Fulfilling the executive's trust responsibility toward the native nations on environmental issues: a partial critique of the Clinton administration's promises and performances.

AuthorWood, Mary Christina
PositionSymposium on Clinton's New Land Policies
  1. Introduction

    In a fittingly symbolic display of nature on April 29, 1994, clouds darkened in the sky over the south lawn of the White House as a tribal leader waved eagle feathers toward the four comers of the earth against a background of beating drums, traditional singing, and burning sweet grass. The ceremony opened an historic summit between the President of the United States and over two hundred leaders of Indian tribes from across the country. President William Clinton, the first president in history to invite leaders from all 547 recognized tribes to meet and develop federal Indian policy, promised a new era of partnership between the native nations and the federal government.(1) Holding a sacred eagle feather in hand the President paid important tribute to the place of the native peoples in the ecological destiny of the United States:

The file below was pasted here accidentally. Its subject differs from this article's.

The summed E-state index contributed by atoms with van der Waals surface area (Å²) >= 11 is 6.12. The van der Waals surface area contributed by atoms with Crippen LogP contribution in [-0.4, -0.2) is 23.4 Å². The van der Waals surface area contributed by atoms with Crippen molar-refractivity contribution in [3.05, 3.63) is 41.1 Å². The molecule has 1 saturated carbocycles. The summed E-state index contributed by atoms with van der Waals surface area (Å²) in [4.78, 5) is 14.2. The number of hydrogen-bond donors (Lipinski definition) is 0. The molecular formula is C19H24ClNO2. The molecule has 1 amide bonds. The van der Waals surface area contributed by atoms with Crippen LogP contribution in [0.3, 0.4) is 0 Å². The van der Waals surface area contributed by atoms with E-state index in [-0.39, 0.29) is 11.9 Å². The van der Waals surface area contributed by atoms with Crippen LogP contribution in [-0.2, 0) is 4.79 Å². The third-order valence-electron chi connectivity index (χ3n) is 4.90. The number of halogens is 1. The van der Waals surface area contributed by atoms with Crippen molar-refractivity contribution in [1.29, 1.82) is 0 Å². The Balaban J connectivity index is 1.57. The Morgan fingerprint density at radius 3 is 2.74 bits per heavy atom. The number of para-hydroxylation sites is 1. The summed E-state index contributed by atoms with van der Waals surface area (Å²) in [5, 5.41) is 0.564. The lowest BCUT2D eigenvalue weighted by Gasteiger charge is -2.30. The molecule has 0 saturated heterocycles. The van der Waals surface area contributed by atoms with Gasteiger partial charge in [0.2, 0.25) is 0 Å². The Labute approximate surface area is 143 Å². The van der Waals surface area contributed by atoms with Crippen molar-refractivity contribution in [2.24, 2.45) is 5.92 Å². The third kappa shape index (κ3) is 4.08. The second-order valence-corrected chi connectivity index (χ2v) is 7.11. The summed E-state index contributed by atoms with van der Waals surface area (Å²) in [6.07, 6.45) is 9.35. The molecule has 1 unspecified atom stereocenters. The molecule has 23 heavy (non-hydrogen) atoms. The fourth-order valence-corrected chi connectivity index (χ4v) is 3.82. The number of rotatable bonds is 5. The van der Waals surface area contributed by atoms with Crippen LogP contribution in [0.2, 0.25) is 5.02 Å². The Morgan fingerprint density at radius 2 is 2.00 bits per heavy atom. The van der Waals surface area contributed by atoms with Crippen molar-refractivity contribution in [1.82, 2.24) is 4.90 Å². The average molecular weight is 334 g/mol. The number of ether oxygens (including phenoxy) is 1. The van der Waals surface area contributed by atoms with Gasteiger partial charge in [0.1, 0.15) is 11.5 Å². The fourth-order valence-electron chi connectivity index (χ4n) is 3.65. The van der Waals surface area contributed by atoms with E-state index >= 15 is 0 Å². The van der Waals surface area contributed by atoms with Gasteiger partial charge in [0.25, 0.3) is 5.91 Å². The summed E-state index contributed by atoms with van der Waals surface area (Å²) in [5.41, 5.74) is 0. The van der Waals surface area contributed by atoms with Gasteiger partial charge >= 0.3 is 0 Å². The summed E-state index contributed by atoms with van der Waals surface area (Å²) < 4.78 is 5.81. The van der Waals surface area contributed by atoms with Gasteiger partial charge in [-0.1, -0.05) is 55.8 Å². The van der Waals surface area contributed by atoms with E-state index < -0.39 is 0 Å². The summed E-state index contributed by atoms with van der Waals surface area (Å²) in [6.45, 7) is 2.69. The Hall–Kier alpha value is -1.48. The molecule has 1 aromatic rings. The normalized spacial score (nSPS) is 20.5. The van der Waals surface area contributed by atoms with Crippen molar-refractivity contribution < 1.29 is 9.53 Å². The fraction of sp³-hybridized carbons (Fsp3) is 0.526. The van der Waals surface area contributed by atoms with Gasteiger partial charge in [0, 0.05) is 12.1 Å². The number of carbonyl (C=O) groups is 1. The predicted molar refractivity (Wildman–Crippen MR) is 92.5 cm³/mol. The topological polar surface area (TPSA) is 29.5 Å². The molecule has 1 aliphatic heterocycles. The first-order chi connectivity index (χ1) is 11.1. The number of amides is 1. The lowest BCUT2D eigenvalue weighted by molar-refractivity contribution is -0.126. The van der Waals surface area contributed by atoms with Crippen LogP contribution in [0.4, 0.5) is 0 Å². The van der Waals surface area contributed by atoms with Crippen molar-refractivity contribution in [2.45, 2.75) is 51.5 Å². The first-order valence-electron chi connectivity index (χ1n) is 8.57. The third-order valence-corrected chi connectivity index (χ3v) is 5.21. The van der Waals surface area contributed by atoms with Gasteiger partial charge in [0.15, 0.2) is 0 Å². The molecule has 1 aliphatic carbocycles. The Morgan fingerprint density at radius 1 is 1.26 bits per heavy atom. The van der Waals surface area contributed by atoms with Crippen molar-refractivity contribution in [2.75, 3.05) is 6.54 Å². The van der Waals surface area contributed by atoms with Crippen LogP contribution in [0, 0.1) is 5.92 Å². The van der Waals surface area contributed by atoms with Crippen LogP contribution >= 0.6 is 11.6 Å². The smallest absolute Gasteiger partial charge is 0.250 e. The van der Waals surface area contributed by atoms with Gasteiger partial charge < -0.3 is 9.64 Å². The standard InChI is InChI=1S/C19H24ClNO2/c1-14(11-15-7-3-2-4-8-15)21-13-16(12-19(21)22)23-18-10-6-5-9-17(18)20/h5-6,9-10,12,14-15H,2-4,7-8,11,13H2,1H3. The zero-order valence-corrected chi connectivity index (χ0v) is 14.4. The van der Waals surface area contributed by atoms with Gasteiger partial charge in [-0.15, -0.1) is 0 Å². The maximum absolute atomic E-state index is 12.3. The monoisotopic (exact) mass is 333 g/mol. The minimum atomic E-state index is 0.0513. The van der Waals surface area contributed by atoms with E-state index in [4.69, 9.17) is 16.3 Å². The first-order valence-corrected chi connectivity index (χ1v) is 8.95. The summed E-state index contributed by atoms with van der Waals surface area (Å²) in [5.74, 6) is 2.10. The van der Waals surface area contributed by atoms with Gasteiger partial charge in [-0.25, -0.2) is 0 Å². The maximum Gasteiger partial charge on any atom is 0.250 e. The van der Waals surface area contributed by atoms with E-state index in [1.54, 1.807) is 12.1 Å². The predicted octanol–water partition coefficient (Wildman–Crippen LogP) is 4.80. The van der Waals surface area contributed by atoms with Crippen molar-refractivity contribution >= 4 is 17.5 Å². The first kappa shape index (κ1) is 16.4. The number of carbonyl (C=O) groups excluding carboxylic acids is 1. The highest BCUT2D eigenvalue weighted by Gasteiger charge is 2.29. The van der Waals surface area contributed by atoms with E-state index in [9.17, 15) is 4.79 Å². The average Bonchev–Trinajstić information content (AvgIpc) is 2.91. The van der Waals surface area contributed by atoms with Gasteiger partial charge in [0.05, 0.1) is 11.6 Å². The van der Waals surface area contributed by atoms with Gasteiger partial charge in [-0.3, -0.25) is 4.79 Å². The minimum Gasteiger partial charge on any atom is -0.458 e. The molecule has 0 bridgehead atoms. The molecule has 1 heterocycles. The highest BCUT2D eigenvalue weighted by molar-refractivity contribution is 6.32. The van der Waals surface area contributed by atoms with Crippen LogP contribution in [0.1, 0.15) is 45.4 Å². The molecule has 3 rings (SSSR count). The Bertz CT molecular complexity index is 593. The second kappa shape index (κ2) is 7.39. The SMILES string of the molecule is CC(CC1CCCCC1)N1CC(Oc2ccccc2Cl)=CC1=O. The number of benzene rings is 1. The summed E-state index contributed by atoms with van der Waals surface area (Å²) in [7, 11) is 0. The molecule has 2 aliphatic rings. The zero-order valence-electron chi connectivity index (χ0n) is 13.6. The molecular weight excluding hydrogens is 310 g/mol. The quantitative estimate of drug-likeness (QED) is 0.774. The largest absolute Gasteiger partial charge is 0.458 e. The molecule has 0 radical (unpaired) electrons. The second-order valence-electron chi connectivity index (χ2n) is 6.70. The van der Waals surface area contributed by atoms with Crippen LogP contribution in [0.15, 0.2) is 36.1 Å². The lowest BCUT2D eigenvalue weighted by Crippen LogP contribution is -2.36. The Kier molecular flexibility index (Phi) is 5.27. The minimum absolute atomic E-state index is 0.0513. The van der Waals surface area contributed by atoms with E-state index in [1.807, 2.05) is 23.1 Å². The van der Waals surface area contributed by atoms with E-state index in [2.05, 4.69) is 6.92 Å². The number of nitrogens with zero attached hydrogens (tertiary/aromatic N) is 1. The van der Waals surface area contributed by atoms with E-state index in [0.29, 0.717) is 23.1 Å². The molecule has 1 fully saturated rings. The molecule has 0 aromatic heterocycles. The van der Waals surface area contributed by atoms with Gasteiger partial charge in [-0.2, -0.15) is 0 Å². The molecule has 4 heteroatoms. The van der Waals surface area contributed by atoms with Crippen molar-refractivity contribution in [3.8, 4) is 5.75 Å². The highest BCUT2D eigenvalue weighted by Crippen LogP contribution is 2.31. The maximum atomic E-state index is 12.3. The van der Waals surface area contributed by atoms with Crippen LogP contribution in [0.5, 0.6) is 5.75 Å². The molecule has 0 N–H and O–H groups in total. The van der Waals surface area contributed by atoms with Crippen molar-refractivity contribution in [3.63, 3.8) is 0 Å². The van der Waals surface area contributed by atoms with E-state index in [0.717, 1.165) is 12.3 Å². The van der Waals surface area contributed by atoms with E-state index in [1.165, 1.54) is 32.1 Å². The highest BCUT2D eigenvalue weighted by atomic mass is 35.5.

[F]or thousands of years, you have held nature in awe, celebrating the bond between Earth and the Creator. You have reminded people that all of us should make decisions not just for our children and their grandchildren but for generation upon generation yet to come.

    I believe in your rich heritage and in our common heritage.... ....

    In every relationship between our people, our first principle must be to respect your right to remain who you are and to live the way you wish to live.... I pledge to fulfill the trust obligations of the Federal Government.(2)

    The President's words appropriately give recognition to the close relationship between the native nations and the natural environment. Many peoples continue to lead a substantially land-based way of life(3) that depends upon ecosystem health and a continued abundance of natural resources such as water and wildlife. Consequently, any evaluation of Administration's record on environmental policy must necessarily address issues.